Published April 26 2011
Kindred-area residents adjust to river breakouts
“But it’s only for like two months,” said Rostad, a retired dentist – and, apparently, eternal optimist.
It’s tough to find the bright side of the Sheyenne River breakouts inundating and washing out roads in the Kindred and Davenport areas.
But locals said Monday they were standing firm against the floodwaters, buoyed by the crest and – at Rostad’s place 150 yards from the Sheyenne, a slight drop – in the water level.
“It’s isn’t going up, so we’re holding our own,” Davenport Mayor Larry Palluck said.
Rostad’s farmstead about two miles southeast of Kindred is an island, accessible only by boat or tractor.
Weekday mornings, he drives a big John Deere through the flooded farmyard and down a gravel road about three-quarters of a mile to reach the intersection where his son Philip’s car is parked so he can drive to school. They had been walking the stretch in chest waders, but it’s too dangerous now that the fast-moving water has reached 5 feet deep in some places, Rostad said.
In 2009, the family lived this way for two months, finally able to drive out of the farmyard on Mother’s Day.
On Sunday, the water crested about a half-inch to three-quarters of an inch higher than in 2009, based on a mark Rostad notched on the barn. It had dropped by about an inch by late Monday morning, he said.
Water hadn’t touched the sandbag dike protecting the house, and two sump pumps were keeping the basement dry.
“As long as we’re dry and the house is dry, we’re content,” Rostad said.
A number of Kindred Public Schools students must walk through water or use a boat on their way to school, Superintendent Steve Hall said.
The school district adjusted seven of its eight bus routes to circumvent flooded roads, perhaps none a bigger hassle than State Highway 46, which closed west of Kindred on Sunday. County Road 16 just west of Davenport, which houses the district’s kindergarteners and first-graders, also closed Monday because of water flowing across the road.
“It’s all around us,” Hall said, noting the closures added at least 20 miles to one route.
School officials expect flooded roads and washouts will reroute buses until the end of the year.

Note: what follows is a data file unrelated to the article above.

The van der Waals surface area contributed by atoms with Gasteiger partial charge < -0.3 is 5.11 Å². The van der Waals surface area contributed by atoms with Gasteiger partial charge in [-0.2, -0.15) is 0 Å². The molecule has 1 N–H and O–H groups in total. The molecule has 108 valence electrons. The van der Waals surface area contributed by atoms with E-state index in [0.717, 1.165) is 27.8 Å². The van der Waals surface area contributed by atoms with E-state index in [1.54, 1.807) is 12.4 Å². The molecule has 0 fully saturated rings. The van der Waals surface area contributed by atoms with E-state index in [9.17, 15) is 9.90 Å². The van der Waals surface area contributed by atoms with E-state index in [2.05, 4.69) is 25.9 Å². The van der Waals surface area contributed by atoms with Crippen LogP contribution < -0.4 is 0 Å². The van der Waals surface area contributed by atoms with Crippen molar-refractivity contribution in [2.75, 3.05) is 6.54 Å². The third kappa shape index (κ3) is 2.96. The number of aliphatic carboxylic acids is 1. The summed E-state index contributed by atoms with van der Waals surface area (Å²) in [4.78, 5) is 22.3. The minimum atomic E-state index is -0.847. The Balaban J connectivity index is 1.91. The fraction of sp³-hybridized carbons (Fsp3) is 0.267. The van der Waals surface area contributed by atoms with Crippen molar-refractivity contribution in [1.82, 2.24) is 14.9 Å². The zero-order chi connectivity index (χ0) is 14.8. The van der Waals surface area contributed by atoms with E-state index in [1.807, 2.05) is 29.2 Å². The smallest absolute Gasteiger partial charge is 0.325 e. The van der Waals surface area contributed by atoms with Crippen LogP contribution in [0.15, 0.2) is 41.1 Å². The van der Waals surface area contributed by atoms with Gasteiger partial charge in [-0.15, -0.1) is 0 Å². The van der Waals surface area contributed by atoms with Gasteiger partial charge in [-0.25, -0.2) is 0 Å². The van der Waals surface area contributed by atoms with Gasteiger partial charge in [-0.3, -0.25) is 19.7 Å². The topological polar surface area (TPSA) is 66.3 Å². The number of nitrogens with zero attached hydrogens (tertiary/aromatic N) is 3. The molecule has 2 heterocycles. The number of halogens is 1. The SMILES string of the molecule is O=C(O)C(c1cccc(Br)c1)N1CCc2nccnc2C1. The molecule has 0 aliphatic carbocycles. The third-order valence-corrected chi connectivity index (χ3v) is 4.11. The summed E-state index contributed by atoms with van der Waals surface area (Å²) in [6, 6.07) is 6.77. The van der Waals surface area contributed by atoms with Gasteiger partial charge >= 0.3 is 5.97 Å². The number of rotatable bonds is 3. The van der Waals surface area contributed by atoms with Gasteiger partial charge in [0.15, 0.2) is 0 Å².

“We feel very comfortable about getting to the areas that we need to,” Hall said. “I don’t know that it’s going to get worse than it is right now.”
Hall was encouraged that the Sheyenne River flow at Lisbon, which takes about two days to reach Kindred, was slowly on the way down and expected to drop to within a foot of major flood stage by Saturday after reaching more than 2.6 feet above major flood stage last Wednesday.
In Davenport, Palluck said the water’s rise leveled off after a railroad crew removed a section of track to allow water to pass through, easing pressure on the city’s dikes. He said he hadn’t heard of any homes in the Davenport area damaged by water.
“As long as it keeps running away to the north, we’ll be OK,” he said.
Still, officials urged residents and motorists to remain vigilant as water levels changed rapidly.
Cass County Sgt. Mitch Burris said the sheriff’s office received numerous calls from people trying to figure out alternate routes to the closed section of Highway 46. Officials didn’t designate an official detour because of uncertainty about which roads would be under water, he said.
“This is an hour-by-hour call,” he said. “We’re telling everyone: Just because the road’s not closed doesn’t mean you shouldn’t exercise caution.”
Burris asked that motorists alert the sheriff’s office and turn around if they encounter water on a road that’s not barricaded.
Rostad figured his family has at least a few weeks of flood-altered life left this spring, which means his wife, Cheryl, will continue to teach piano lessons at Kindred Lutheran Church instead of at home.
“It’s gotten to the point where after three years in a row, we’re kind of used to it,” he said.
Readers can reach Forum reporter Mike Nowatzki at (701) 241-5528